y grandmother’s kitchen always had something going on — a pot of water boiling, a stew simmering, fresh herbs drying on the counter. At the very least, there was a fragrant kettle of tea and a samovar with steam undercover, waiting to be released. Throughout her life, she was in charge of cooking for her husband, as well as her children and sometimes other relatives. The kitchen was her domain.
My domain has been outside the kitchen, working in an office, as a lawyer, or a classroom, teaching. When I have a few free hours, one of my favorite things to do is to attempt cooking. Lately nostalgia has taken over my cooking experiments. Like many people who live in Los Angeles, I like Persian food. But for me this is deeply rooted: It’s the food I ate growing up around my mom’s extended family. Until I was about thirteen, my mother’s three siblings and their families, and my grandparents, were all living in the Los Angeles area. Every Friday evening for the Sabbath meal, my cousins and I would gather at my grandparents’ table for rice, stews, and soup — all of it cooked by my grandmother.
Recently, for the first time, I made one of the stews my grandmother used to make. It’s called gormeh sabzi, or ‘gourmet” sabzi for non-Farsi speakers who enjoy puns. One of my less linguistically inclined friends calls it ‘the green stew.’ It is green due to its many vegetables and herbs. My grandfather used to go to the market and bring home these fresh herbs. My grandmother would chop them up, knowing intuitively how much she needed to use without using any measurements. In my stew, I used pre-chopped and dehydrated greens. I did manage to chop an onion on my own, which brought labor and tears.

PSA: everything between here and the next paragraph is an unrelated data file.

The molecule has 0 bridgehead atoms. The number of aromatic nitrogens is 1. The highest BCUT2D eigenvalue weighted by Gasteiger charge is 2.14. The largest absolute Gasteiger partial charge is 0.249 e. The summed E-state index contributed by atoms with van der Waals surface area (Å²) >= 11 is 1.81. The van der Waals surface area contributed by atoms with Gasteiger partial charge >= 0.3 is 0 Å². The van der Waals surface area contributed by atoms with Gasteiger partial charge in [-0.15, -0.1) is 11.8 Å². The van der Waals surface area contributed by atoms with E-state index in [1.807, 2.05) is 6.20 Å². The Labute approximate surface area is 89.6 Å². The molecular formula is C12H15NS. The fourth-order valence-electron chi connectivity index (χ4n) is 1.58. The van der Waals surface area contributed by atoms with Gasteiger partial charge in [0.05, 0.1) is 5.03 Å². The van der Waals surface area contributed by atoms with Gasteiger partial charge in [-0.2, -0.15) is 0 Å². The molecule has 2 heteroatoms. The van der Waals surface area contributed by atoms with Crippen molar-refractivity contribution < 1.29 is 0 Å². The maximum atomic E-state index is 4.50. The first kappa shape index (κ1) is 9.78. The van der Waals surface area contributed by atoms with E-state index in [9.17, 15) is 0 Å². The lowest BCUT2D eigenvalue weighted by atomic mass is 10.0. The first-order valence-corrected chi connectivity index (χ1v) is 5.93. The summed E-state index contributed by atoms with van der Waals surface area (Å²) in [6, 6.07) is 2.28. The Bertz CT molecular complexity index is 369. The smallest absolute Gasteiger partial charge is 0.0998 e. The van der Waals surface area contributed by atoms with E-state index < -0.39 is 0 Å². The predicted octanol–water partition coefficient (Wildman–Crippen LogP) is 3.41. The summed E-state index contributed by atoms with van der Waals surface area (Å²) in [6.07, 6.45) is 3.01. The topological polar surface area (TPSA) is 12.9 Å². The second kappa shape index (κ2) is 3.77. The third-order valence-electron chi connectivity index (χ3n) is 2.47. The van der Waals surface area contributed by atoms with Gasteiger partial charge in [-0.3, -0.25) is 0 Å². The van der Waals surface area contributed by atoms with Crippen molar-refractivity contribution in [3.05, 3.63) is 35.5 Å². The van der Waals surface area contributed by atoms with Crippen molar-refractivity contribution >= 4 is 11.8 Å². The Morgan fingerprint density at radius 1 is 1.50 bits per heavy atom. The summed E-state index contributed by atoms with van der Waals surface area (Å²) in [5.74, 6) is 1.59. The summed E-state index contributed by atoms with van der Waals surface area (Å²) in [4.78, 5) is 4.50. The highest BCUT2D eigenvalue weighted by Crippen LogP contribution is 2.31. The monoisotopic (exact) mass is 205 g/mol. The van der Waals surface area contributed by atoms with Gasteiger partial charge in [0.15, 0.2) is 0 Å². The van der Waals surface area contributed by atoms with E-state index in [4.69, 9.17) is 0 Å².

My grandmother had a huge supply of brown dried limes to put in her stew. She once told me she’d brought them over in 1979 when leaving Iran. I’m not sure dried limes would be at the top of my list of things to take with me when escaping a Revolution… But anyway, I’d always thought they were lemons. I discovered, on the Internet, that the stew does indeed call for limes. I was able to get some at the local Persian market. Nothing else could make the flavor just right.
Our stews weren’t exactly the same. My grandmother used meat in her recipe. My stew was vegetarian, although I used mushrooms to make it ‘meatier.’ My grandmother used white rice, and I used brown. Our family follows Jewish dietary laws so she could not have made the rice with butter, since meat and milk are never mixed in kosher cooking. In place of meat, I used a little bit of butter, and the rice came out rich with flavor.
That afternoon while cooking, my kitchen was filled with an aroma that was none other than the essence of my grandmother, and by extension all of my foremothers. Since my mother and grandparents have all passed away, my link to my Persian-Jewish heritage is mostly made of memories. But when I smelled the stew and rice it was as if my ancestors were present again — giving their blessings for the path that I am on, which is very different than their own.
My grandmother had to stop her education at fifteen to get engaged and married. My mother defied the odds and went to college first before getting married in her twenties. I went to both college and law school, and I live as a professional. I’m not married, and I’m living in a society in which a woman doesn’t have to have a husband, and she certainly doesn’t have to make her husband dinner. I’m living in a very different world than the one my ancestors left behind. But cooking Persian food recalls family traditions that have endured.
My late grandmother would have been 92 this year. Though she’s not here, she left behind a precious culinary legacy that includes my own version of her stew. It’s a gift I both treasure and share.